Anne Jones, Next Time, She’ll be Dead: Battering and How to Stop it, Boston: Beacon Press, 1994, pp. 126-127.

49 Comments

  1. Lea

    Thank you for sharing. I used to wonder this quite a bit, particularly about the violence. I think reading this site has helped me understand more?

  2. Rebecca

    This is an extremely powerful list. It seems to correspond at least somewhat with our list about sexual abuse at BJUGrace, Why Abuse Victims Don’t Tell. http://bjugrace.com/2016/06/30/some-reasons-abuse-victims-dont-tell/

  3. Suzan

    Excellent.

  4. Misti

    “It was my normal” and “When I said certain things were normal, people said ‘Everyone does that sometimes’ and assumed I was exaggerating the frequency and seriousness.”

    There’s also, “Oh, he’s just joking”—where the abuser hides in humor, where people think s/he’s just joking and the victim is overreacting.

    • Renewed Spirit

      bingo on the ‘normal’!

  5. Traddy

    The traditional woman has stayed home and nurtured her children. She may have married prior to any college degree, thus she cannot work for a living wage, can barely take care of herself. As the children get older if she stays to their teen years they [often] become his pawns, and her capacity to love [may be] diminished as they have all turned against her. She becomes isolated in her own home. Her own adult children are now against her: believing his lies and witnessing her just outrage or anger, makes her the one [so the claim goes] who is doing the victimizing. Only she “knows what goes on behind closed doors”.

    To leave becomes a great painful burden as she is all alone with few to understand her plight. […] the husband gravitates to other men and uses them against her, and the children commiserate with other similar abusive families. “Yep, its all the fault of my crazy mother”. She may begin to lose her faith, and then the loss of outside contacts. She becomes too isolated distrusting and fearful of more pain. Her life is a miserable existence, the pain is internalized, the loneliness very great. To return is to feel as if in prison after a short taste of freedom. I have read that it is common for women to leave and return multiple times, in an attempt to survive. He enjoys that others are against her, and the chronic negation makes her feel unloved unwanted …

    • Renewed Spirit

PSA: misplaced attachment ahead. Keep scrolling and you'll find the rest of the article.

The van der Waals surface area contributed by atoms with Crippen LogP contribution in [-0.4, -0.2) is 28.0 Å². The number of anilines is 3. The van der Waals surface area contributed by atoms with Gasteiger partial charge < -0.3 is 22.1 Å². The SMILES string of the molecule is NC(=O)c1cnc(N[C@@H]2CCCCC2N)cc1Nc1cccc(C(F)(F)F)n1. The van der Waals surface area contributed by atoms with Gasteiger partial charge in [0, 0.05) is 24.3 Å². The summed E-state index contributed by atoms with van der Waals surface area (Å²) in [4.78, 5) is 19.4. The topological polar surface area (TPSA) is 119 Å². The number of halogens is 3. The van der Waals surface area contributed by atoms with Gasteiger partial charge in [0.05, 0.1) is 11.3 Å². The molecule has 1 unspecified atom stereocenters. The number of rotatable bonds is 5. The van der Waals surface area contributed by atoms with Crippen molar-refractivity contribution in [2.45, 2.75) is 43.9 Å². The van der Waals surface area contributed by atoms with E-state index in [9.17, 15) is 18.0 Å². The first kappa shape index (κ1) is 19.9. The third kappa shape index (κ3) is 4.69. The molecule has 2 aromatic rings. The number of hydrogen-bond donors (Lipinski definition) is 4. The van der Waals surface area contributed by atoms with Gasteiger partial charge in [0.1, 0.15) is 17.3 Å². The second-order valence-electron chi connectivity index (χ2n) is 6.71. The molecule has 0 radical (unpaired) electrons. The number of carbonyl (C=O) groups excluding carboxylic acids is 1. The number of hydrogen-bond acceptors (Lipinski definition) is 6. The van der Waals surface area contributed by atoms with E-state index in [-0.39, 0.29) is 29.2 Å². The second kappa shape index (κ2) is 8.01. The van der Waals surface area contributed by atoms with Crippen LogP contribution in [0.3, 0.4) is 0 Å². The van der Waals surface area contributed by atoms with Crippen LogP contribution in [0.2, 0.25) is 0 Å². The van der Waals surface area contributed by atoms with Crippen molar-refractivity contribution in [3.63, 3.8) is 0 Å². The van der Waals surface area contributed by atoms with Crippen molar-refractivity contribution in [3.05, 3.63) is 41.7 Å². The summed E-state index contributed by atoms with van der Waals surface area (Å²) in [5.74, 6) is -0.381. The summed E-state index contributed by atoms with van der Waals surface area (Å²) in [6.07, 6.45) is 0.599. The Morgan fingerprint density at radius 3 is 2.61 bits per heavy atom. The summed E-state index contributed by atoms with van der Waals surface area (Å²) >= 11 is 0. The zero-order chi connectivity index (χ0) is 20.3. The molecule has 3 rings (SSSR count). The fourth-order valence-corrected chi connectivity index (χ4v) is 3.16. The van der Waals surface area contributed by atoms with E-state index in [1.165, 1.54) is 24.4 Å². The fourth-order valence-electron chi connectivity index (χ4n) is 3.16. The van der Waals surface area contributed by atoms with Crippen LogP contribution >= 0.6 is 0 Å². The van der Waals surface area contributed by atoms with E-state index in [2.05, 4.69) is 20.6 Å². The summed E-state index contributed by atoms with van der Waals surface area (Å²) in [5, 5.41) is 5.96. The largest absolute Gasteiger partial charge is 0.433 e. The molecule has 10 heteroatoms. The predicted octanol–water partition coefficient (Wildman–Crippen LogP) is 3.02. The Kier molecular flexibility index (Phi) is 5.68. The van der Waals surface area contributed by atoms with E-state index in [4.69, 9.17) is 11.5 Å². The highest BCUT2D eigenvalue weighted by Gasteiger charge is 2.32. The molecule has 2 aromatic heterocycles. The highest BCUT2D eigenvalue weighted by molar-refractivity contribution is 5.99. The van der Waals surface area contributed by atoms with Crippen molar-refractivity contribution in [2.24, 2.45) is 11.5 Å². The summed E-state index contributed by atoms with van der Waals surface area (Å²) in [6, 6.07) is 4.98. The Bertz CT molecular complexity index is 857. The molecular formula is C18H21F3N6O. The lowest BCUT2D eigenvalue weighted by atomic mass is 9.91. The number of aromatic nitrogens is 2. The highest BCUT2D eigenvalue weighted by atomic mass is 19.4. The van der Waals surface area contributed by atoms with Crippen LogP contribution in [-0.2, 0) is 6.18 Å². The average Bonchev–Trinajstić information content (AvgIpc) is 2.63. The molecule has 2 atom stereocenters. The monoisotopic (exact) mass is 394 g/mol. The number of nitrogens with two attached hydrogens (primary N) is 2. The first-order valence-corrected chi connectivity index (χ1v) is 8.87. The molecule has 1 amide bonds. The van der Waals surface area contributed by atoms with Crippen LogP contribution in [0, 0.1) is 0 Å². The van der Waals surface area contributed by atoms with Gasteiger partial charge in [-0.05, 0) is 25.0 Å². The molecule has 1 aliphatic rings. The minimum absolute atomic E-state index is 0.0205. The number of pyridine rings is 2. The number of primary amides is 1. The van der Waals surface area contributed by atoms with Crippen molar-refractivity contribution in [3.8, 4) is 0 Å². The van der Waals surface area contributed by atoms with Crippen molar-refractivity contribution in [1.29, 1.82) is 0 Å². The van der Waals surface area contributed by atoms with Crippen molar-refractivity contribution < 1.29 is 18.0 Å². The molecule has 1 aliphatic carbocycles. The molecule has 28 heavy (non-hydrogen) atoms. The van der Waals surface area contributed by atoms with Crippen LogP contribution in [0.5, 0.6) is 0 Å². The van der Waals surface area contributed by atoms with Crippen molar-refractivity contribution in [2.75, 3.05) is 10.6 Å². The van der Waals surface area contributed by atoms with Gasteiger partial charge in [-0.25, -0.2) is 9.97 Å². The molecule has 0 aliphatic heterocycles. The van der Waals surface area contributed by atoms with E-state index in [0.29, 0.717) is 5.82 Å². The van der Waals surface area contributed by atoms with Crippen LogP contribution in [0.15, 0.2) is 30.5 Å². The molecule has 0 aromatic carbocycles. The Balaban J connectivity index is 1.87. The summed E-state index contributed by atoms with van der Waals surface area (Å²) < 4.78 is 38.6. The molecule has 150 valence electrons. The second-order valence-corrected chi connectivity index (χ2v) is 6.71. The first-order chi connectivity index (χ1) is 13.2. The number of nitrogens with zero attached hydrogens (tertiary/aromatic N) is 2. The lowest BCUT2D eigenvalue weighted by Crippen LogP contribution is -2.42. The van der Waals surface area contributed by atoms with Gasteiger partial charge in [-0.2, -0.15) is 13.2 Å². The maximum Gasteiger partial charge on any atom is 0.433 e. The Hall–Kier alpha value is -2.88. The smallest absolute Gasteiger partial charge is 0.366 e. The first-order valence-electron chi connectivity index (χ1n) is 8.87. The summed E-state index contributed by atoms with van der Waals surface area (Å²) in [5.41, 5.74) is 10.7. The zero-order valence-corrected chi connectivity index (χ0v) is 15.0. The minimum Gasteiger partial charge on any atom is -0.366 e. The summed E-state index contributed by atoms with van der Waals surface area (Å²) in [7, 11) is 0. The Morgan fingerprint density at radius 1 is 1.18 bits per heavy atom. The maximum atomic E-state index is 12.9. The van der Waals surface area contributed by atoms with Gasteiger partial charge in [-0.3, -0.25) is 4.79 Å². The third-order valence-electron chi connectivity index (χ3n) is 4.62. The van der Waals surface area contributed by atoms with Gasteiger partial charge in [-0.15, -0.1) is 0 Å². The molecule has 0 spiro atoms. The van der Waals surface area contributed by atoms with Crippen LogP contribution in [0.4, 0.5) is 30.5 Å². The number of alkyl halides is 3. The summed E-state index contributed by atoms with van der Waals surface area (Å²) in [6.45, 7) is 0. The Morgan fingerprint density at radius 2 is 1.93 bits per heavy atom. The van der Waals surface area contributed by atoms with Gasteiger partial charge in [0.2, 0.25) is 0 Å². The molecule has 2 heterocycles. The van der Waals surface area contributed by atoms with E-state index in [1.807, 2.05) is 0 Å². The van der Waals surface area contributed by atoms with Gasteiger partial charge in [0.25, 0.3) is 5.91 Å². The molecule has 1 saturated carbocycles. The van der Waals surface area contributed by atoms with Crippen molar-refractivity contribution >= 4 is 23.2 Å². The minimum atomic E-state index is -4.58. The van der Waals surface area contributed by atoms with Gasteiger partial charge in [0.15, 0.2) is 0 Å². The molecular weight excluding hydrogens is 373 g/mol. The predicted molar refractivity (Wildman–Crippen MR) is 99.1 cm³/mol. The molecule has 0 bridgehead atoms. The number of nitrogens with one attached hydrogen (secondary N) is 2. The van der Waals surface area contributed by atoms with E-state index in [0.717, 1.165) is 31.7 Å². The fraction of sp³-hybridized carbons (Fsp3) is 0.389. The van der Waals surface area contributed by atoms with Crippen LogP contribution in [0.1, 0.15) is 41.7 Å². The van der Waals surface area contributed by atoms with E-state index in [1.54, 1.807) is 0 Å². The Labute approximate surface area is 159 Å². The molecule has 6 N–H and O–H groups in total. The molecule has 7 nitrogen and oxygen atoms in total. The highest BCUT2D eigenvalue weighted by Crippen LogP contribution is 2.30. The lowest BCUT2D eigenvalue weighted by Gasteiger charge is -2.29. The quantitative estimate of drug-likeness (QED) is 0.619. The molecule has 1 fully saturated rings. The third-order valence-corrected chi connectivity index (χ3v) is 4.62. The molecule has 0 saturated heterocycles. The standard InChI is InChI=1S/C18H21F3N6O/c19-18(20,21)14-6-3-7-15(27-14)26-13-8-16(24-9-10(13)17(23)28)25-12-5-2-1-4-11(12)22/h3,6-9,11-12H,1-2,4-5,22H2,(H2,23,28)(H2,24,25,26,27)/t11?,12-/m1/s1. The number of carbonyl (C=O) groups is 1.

took the words right out of my mouth!

  6. SystemicAbuseSurvivor

    Hi Barbara. I totally loved this article.

  7. LH

    I can so identify with a number of those reasons why I didn’t leave ‘right away’.

    I was unsure about what “abuse” was. My spouse had convinced me that it was all my fault [and the kids fault]. I felt like I was going crazy. I didn’t know what was right or wrong any more, and had lost my sense of self. I thought: “He doesn’t beat me up, so I’m not a victim of domestic violence.” My own best qualities (like empathy and caring) were used as weapons against me. [Even when I started to realize that what the kids and I were living under was abuse, I still initially thot the marriage could still be saved with help.]

    I was committed to my marriage. I took “till death do us part” very seriously. I am hardworking; I thought, “I can work at this.” [And I did work at for years and years – in “an effort to regain the relationship I once had” – not realizing that first relationship had been a deception on his part, he was committed to power and control, NOT a good marriage.]

    I was trying to protect my children from all the stresses of a separation and divorce. [I had been a homeschooling mom for many years and] I had no job skills.

    I was told by the church that I shouldn’t divorce. My minister told me to go back, pray, and submit more, [and that verbal abuse was not in the Bible]. I thought God and other Christians would condemn me if I left my marriage. I saw how other women were treated when they spoke up about their abusive marriages. [I had been wrongly taught by the church my entire life on what Christian marriage looked like, including that the woman is the relationship expert and it is up to her to save a troubled marriage!]

  8. Un-Tangled

    Lately, a meme keeps appearing on my FB page. Several of my friends are passing it on, and each time there are comments such as “True!” The meme says (TRIGGER ALERT):

    It’s very sad when members of the same family do not talk with each other. The children suffer for the adult ego. Cousins miss the wonderful opportunity to be together, and all due to a bruised adult ego. Stop getting offended. Reunite with your family members. One day, your imaginary conflict will all come to an end…with or without you. Don’t wait until it’s too late.”

    Note that the meme assumed that EVERY time a person has no contact with family members, it is ALWAYS due to ego, being easily offended, and imaginary conflict. There was no mention of even the possibility that a person may not have contact with family because of abuse. I finally responded with: